Shows & Panels
- The 2014 Big Picture on Cyber Security
- AFCEA Answers
- Ask the CIO
- Connected Government: How to Build and Procure Network Services for the Future
- Continuing Diagnostics and Mitigation: Discussion of Progress and Next Steps
- Federal Executive Forum
- Federal Tech Talk
- The Intersection: Where Technology Meets Transformation
- Maximizing ROI Through Data Center Consolidation
- Moving to the Cloud. What's the best approach for me
- Navigating Tough Choices in Government Cloud Computing
- The New Generation of Database
- Satellite Communications: Acquiring SATCOM in Tight Times
- Transformative Technology: Desktop Virtualization in Government
- Value of Health IT
Shows & Panels
Texas fight highlights higher ed culture clash
Saturday - 2/2/2013, 11:38pm EST
By JUSTIN POPE
AP Education Writer
AUSTIN, Texas (AP) - If colleges were automobiles, the University of Texas at Austin would be a Cadillac: a famous brand, a powerful engine of research and teaching, handsome in appearance. Even the price is comparable: Like one of the luxury car's models, in-state tuition for a four-year degree runs about $40,000.
But in an era of budget-cutting and soaring tuition, is there still a place for "Cadillacs" _ elite, public research institutions like Texas, Michigan, California-Berkeley and Virginia that try to compete with the world's best? Or should the focus be on more affordable and efficient options, like the old Chevrolet Bel Air?
It's the central question in a pointed clash of cultures in higher education. And when Gene Powell _ the former UT football player and San Antonio real estate developer who chairs the Texas board of regents _ raised it with precisely that automotive comparison, reaction was swift and angry.
Convinced the state board was hell-bent on turning their beloved "university of the first class" required by the Texas constitution into a downmarket trade school, faculty, students and alumni have rallied behind campus president Bill Powers in protest.
Powell insists he wants UT-Austin to be great _ but also accessible, and for students to have options. Republican Gov. Rick Perry and many of the reform-minded regents he's appointed have made clear they think UT's quest for global prestige has produced too much ivory-tower research, and too little focus on teaching and keeping college affordable for Texans.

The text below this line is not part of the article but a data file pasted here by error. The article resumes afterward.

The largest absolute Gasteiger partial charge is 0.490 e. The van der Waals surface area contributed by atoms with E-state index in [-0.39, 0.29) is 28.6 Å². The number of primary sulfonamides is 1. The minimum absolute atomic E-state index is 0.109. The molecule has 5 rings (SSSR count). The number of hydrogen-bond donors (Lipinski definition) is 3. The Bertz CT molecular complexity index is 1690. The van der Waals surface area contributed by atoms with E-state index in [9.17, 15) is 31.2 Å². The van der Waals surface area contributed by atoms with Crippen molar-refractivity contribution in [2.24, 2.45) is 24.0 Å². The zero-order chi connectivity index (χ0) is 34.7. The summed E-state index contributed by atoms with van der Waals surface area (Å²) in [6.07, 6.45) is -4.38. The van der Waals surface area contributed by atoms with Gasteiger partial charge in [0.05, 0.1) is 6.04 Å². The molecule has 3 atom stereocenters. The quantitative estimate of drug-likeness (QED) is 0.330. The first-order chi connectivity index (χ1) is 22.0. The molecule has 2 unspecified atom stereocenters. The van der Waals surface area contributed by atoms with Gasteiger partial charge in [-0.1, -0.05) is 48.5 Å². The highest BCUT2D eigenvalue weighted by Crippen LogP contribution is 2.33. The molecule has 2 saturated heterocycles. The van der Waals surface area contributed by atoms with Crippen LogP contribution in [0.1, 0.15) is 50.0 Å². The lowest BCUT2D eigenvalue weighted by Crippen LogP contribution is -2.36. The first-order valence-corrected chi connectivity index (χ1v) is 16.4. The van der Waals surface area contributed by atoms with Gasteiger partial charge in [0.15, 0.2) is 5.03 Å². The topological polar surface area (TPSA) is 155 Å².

In Perry's push for accountability and productivity, many here see something nefarious: a campaign, rooted in a longstanding anti-intellectual strain of Texas politics, to gut a university that shouldn't have to apologize for being "elite."
"I just don't understand why they want to dumb down a public institution of this magnitude," said Machree Gibson, chairman of the Texas Exes, UT's powerful and independent 99,000 member alumni society, which has pushed back.
With Perry due to appoint three new regents this month, the fight is set to flare up again. But the debate is bigger even than Texas.
Like-minded governors in Florida, Wisconsin and elsewhere are watching how Perry and his allies fare. Unusually, it's political conservatives who are the radical reformers, and their opponents the ones digging in to resist upending well-established institutions.
Along the way, career casualties are piling up. Over the last 18 months, presidents of 11 of the 35 leading public research universities have quit or been fired. That doesn't include the University of Virginia, where a reform-minded board fired President Teresa Sullivan, only to reinstate her two weeks later after a faculty revolt.
But Texas is "ground zero" in the national debate, said Hunter Rawlings, president of the Association of American Universities, which represents 62 top public and private research institutions. Among the combustible elements here: fanatical alumni, an ambitious governor with unique power over his state's universities, and an influential conservative think-tank _ all situated within a few blocks of each other in downtown Austin.
Public research universities, with a mission of both teaching and research, date back 150 years. They produce 70 percent of scientists, engineers and physicians, and two-thirds of U.S. campus research _ the value of which isn't always obvious in advance.
"During the Second World War, it was radar and atomic energy that came off of these campuses that saved us," said James Duderstadt, the former University of Michigan president who helped lead a recent National Research Council study of the sector. Before the war, those technologies "looked like the most abstract, frill research."
But lately these globally ambitious institutions have strained against the reins of what some call an anachronistic system of state control and funding. Duderstadt calls them "critically endangered." Another recent report, by the National Science Foundation, found state support for the 101 major public research universities fell 20 percent between 2002 and 2010.
Those institutions are "the backbone of this nation's knowledge economy," Duderstadt said. "If the states turn their back on them, they're committing a grievous act against the national interest."
UT-Austin, the flagship of the 216,000-student UT system, is among the biggest With more than 52,000 students, the university has 3,166 faculty, plus more than 10,000 professional staff. About 10,000 students also have jobs in labs, classrooms, libraries and elsewhere on campus. Recent discoveries range from lithium-ion batteries to the two largest black holes in the universe. It's also spun off hundreds companies and helped make Austin a tech hub, which in turn benefits the university. On Thursday, UT announced a $50 million gift to establish a medical school from the family foundation of Michael Dell and his wife. Dell dropped out of UT-Austin to start his namesake computer company in Austin.